Interim state superintendent Ed Richardson spent 30 minutes or more at the Nov. 9 state board work session discussing the experiences and skill set needed by the next state school chief.
As is his nature, Richardson was candid and left no one in doubt as to how he felt.
Here are points he covered::
Experience in managing large, preferably public, governmental organizations in a manner producing measurable positive results.
Richardson reminded the board that governmental organizations frequently expand in size, without increasing efficiency. When this happens the organizations tend to subdivide into silos that become self-serving. He stressed that the superintendent must work with the board to identify and establish goals.
Experience in interacting with state legislators, elected officials, state agency officials, postsecondary and higher education, state organization leaders and the business community.
“It is essential that the superintendent and the state department of education have credibility with the legislature<” said Richardson. He also stressed that the department should be an advocate for education when the legislature is working on the education trust fund. He does not think that has been the case recently.
Possesses a broad knowledge of educational trends and existing program.
He pointed out that unless a superintendent has extensive experience at all levels of K 12 education, they will never have the confidence and trust of local educators.
Possesses sufficient knowledge of Alabama’s framework for providing educational service. In addition, clearly understands the primary role of the State Department of Education in regard to oversight and assistance to local education agencies.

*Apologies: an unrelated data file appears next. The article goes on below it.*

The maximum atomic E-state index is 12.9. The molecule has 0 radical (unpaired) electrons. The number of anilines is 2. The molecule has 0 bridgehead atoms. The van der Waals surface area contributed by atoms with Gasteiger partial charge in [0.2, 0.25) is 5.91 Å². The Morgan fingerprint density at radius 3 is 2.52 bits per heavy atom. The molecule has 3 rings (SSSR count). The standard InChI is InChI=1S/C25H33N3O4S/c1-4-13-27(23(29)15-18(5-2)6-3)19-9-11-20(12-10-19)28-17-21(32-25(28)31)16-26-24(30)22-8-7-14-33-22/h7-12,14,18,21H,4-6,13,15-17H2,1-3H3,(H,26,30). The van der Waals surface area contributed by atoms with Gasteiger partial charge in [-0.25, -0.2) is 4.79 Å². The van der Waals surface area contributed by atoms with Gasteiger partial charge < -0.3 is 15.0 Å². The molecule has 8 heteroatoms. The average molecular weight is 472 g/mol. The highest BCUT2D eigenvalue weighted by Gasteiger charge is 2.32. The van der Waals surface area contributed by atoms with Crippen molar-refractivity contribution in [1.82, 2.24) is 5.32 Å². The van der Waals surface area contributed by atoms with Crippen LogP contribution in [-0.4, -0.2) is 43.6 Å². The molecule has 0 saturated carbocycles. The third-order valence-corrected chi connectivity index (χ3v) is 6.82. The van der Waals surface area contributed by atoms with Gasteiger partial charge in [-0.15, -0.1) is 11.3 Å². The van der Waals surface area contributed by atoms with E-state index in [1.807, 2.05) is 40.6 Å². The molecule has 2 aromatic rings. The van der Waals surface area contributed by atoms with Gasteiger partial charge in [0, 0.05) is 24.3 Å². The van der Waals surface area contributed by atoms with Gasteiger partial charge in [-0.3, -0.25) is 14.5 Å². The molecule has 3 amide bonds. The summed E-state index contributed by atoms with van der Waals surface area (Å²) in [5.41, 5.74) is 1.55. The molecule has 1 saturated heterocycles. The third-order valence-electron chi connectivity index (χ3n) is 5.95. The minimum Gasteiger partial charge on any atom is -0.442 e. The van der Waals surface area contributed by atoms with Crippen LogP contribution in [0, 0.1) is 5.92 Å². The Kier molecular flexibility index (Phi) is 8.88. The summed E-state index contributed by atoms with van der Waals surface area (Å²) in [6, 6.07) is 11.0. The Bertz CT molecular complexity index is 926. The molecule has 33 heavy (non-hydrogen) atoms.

State superintendent must be able to maintain a vigorous and demanding work schedule, be highly proficient in the effective utilization of time and making timely decisions.
Richardson also emphasized that the Alabama code says the state board and superintendent “shall seek in every way to direct and develop public sentiment in support of public education.” Unfortunately, this attitude has not always been prevalent.
As Richardson ran through his list, several thoughts kept going through my mind. One being that everything he said would be considered “common sense” by 99 out of 100 Alabamians. How do you not insist on experience in managing an organization similar to the state department?
And it was impossible to not think back to the summer of 2016 when the board hired someone who was woefully lacking in most of the things this job demands?
Governor Ivey presided at the work session. She repeatedly stated that the upcoming superintendent hire will be the most important decision this board makes during their current term. Richardson echoed her and it is obvious the two of them are on the same page as this search moves forward.
In fact, the governor announced that at the December board meeting she will offer a motion to hire a national firm to conduct the next search. She does not want to take a chance of repeating mistakes made by the board when they conducted their own search in 2016.
Nor do any educators in this state.